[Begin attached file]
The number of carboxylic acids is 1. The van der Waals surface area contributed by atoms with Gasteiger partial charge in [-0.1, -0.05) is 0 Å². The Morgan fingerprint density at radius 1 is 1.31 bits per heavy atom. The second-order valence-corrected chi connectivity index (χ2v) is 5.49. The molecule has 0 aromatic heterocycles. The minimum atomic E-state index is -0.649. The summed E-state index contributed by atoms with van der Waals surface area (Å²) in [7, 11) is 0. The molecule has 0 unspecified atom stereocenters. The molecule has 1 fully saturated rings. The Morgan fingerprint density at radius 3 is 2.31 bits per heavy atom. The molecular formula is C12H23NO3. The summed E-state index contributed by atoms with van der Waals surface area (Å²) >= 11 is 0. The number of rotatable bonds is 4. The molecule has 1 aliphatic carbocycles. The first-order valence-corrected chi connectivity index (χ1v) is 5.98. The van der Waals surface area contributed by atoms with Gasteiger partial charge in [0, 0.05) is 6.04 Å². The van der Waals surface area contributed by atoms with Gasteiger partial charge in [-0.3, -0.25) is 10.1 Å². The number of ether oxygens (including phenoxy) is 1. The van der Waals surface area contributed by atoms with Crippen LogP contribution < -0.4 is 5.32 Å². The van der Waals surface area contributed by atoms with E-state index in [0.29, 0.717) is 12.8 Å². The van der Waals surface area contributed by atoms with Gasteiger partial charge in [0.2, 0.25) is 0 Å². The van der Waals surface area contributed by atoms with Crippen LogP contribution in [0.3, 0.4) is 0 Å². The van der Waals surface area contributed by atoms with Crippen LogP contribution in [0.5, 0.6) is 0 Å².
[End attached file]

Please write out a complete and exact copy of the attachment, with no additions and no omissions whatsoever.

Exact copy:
The number of carboxylic acids is 1. The van der Waals surface area contributed by atoms with Gasteiger partial charge in [-0.1, -0.05) is 0 Å². The Morgan fingerprint density at radius 1 is 1.31 bits per heavy atom. The second-order valence-corrected chi connectivity index (χ2v) is 5.49. The molecule has 0 aromatic heterocycles. The minimum atomic E-state index is -0.649. The summed E-state index contributed by atoms with van der Waals surface area (Å²) in [7, 11) is 0. The molecule has 0 unspecified atom stereocenters. The molecule has 1 fully saturated rings. The Morgan fingerprint density at radius 3 is 2.31 bits per heavy atom. The molecular formula is C12H23NO3. The summed E-state index contributed by atoms with van der Waals surface area (Å²) >= 11 is 0. The number of rotatable bonds is 4. The molecule has 1 aliphatic carbocycles. The first-order valence-corrected chi connectivity index (χ1v) is 5.98. The van der Waals surface area contributed by atoms with Gasteiger partial charge in [0, 0.05) is 6.04 Å². The van der Waals surface area contributed by atoms with Gasteiger partial charge in [-0.3, -0.25) is 10.1 Å². The number of ether oxygens (including phenoxy) is 1. The van der Waals surface area contributed by atoms with Crippen LogP contribution < -0.4 is 5.32 Å². The van der Waals surface area contributed by atoms with E-state index in [0.29, 0.717) is 12.8 Å². The van der Waals surface area contributed by atoms with Gasteiger partial charge in [0.2, 0.25) is 0 Å². The van der Waals surface area contributed by atoms with Crippen LogP contribution in [0.3, 0.4) is 0 Å². The van der Waals surface area contributed by atoms with Crippen LogP contribution in [0.5, 0.6) is 0 Å².